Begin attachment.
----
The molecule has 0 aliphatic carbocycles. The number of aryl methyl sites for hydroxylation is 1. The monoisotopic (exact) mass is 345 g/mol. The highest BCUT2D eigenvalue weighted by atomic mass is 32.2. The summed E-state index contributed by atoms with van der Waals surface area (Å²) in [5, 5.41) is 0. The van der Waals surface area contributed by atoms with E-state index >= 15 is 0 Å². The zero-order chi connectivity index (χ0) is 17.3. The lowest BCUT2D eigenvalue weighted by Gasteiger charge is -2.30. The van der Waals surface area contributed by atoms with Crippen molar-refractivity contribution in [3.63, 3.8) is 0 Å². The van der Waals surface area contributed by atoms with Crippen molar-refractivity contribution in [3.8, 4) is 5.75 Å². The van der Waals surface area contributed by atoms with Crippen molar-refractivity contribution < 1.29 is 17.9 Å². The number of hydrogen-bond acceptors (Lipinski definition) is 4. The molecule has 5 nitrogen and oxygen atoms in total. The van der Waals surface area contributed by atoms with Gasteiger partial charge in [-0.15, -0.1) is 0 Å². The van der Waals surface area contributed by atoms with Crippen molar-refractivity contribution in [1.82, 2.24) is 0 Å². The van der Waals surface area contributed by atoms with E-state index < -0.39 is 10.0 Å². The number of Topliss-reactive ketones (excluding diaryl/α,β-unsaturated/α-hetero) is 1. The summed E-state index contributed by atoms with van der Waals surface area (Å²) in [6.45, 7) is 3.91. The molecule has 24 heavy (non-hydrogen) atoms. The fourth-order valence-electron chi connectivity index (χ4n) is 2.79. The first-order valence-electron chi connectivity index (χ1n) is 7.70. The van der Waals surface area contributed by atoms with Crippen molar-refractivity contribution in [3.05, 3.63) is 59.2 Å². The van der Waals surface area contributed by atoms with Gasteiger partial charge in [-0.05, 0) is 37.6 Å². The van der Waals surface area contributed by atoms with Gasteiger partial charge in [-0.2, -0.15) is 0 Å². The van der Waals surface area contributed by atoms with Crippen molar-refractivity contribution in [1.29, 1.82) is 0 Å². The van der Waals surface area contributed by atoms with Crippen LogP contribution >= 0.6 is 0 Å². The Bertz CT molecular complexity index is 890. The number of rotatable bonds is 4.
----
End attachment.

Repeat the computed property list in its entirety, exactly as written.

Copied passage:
The molecule has 0 aliphatic carbocycles. The number of aryl methyl sites for hydroxylation is 1. The monoisotopic (exact) mass is 345 g/mol. The highest BCUT2D eigenvalue weighted by atomic mass is 32.2. The summed E-state index contributed by atoms with van der Waals surface area (Å²) in [5, 5.41) is 0. The van der Waals surface area contributed by atoms with E-state index >= 15 is 0 Å². The zero-order chi connectivity index (χ0) is 17.3. The lowest BCUT2D eigenvalue weighted by Gasteiger charge is -2.30. The van der Waals surface area contributed by atoms with Crippen molar-refractivity contribution in [3.63, 3.8) is 0 Å². The van der Waals surface area contributed by atoms with Crippen molar-refractivity contribution in [3.8, 4) is 5.75 Å². The van der Waals surface area contributed by atoms with Crippen molar-refractivity contribution < 1.29 is 17.9 Å². The number of hydrogen-bond acceptors (Lipinski definition) is 4. The molecule has 5 nitrogen and oxygen atoms in total. The van der Waals surface area contributed by atoms with Gasteiger partial charge in [-0.15, -0.1) is 0 Å². The van der Waals surface area contributed by atoms with Crippen molar-refractivity contribution in [1.82, 2.24) is 0 Å². The van der Waals surface area contributed by atoms with E-state index < -0.39 is 10.0 Å². The number of Topliss-reactive ketones (excluding diaryl/α,β-unsaturated/α-hetero) is 1. The summed E-state index contributed by atoms with van der Waals surface area (Å²) in [6.45, 7) is 3.91. The molecule has 24 heavy (non-hydrogen) atoms. The fourth-order valence-electron chi connectivity index (χ4n) is 2.79. The first-order valence-electron chi connectivity index (χ1n) is 7.70. The van der Waals surface area contributed by atoms with Crippen molar-refractivity contribution in [3.05, 3.63) is 59.2 Å². The van der Waals surface area contributed by atoms with Gasteiger partial charge in [-0.05, 0) is 37.6 Å². The van der Waals surface area contributed by atoms with Gasteiger partial charge in [-0.2, -0.15) is 0 Å². The van der Waals surface area contributed by atoms with Crippen molar-refractivity contribution in [1.29, 1.82) is 0 Å². The van der Waals surface area contributed by atoms with Crippen LogP contribution >= 0.6 is 0 Å². The Bertz CT molecular complexity index is 890. The number of rotatable bonds is 4.